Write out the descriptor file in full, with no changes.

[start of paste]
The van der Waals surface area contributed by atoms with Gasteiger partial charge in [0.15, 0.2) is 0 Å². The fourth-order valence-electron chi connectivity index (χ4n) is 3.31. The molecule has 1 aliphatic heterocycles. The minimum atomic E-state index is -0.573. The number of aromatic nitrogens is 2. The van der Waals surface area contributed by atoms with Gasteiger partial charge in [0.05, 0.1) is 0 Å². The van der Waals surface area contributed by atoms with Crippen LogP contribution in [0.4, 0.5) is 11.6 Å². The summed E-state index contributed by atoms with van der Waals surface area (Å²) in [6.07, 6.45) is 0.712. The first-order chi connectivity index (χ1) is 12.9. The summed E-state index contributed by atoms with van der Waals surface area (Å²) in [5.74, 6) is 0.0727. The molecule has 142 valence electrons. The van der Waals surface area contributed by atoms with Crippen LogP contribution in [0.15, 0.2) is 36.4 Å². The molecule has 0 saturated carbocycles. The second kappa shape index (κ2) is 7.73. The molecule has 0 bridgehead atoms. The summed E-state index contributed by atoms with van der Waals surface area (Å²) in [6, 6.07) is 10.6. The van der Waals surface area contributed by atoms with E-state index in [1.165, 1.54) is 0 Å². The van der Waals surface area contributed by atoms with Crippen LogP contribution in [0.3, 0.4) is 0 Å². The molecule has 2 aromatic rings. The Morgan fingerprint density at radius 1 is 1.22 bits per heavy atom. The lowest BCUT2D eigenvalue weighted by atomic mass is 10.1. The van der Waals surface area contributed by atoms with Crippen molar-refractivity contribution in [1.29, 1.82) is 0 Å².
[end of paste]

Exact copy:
The van der Waals surface area contributed by atoms with Gasteiger partial charge in [0.15, 0.2) is 0 Å². The fourth-order valence-electron chi connectivity index (χ4n) is 3.31. The molecule has 1 aliphatic heterocycles. The minimum atomic E-state index is -0.573. The number of aromatic nitrogens is 2. The van der Waals surface area contributed by atoms with Gasteiger partial charge in [0.05, 0.1) is 0 Å². The van der Waals surface area contributed by atoms with Crippen LogP contribution in [0.4, 0.5) is 11.6 Å². The summed E-state index contributed by atoms with van der Waals surface area (Å²) in [6.07, 6.45) is 0.712. The first-order chi connectivity index (χ1) is 12.9. The summed E-state index contributed by atoms with van der Waals surface area (Å²) in [5.74, 6) is 0.0727. The molecule has 142 valence electrons. The van der Waals surface area contributed by atoms with Crippen LogP contribution in [0.15, 0.2) is 36.4 Å². The molecule has 0 saturated carbocycles. The second kappa shape index (κ2) is 7.73. The molecule has 0 bridgehead atoms. The summed E-state index contributed by atoms with van der Waals surface area (Å²) in [6, 6.07) is 10.6. The van der Waals surface area contributed by atoms with E-state index in [1.165, 1.54) is 0 Å². The van der Waals surface area contributed by atoms with Crippen LogP contribution in [0.3, 0.4) is 0 Å². The molecule has 2 aromatic rings. The Morgan fingerprint density at radius 1 is 1.22 bits per heavy atom. The lowest BCUT2D eigenvalue weighted by atomic mass is 10.1. The van der Waals surface area contributed by atoms with Crippen molar-refractivity contribution in [1.29, 1.82) is 0 Å².